The Court of Arbitration for Sport has ruled against South Africa’s Caster Semenya’s challenge against new IAAF rules about the levels of testosterone in the body.
Semenya, who went through the same controversy years ago and won her case, had a team of experts challenging the International Association of Athletics Federations ruling.
“The CAS has dismissed both requests for arbitration,” it said in a statement.
Semenya, 28, will now be forced to take the testosterone-lowering medication for six months before competing.
The world athletics body was trying to force what they term “hyperandrogenic” athletes or those with “differences of sexual development” to seek treatment to lower their testosterone levels below a prescribed amount if they wish to continue competing as women.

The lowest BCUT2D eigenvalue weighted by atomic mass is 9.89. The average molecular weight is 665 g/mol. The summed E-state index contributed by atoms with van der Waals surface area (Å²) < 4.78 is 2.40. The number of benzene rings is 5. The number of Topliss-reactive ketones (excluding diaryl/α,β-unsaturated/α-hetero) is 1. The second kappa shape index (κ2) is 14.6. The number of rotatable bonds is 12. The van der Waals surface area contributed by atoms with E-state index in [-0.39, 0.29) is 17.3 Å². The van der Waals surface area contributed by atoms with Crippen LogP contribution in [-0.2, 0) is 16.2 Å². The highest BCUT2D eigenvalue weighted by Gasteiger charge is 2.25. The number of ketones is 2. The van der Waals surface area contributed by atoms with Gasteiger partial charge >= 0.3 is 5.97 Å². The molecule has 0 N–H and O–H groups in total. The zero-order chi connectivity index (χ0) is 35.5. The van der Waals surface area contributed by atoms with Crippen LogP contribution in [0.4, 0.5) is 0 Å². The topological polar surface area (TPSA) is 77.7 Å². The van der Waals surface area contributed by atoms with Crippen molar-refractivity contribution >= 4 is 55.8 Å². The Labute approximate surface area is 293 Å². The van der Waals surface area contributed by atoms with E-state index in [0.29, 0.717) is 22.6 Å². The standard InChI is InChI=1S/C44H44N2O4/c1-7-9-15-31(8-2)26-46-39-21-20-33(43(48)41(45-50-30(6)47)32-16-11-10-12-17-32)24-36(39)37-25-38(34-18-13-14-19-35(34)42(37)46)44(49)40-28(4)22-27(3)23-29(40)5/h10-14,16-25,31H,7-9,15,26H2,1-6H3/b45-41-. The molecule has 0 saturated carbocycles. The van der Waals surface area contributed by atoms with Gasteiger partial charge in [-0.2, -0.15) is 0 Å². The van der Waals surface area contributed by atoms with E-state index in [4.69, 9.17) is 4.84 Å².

The IAAF has been adamant that the moves were necessary to create a level playing field for other women athletes.
Semenya, a double Olympic champion, has been the dominant figure on the track over the last 10 years, especially the women’s 800 metres.
She had decided to take her case to the CAS, the world’s top sports court, which said it would announce a decision in March before the parties both filed additional documents, thereby delaying any finality on the situation.
Her lawyers said that the IAAF was interfering with natural genetic variations of normal female athletes.
-African News Agency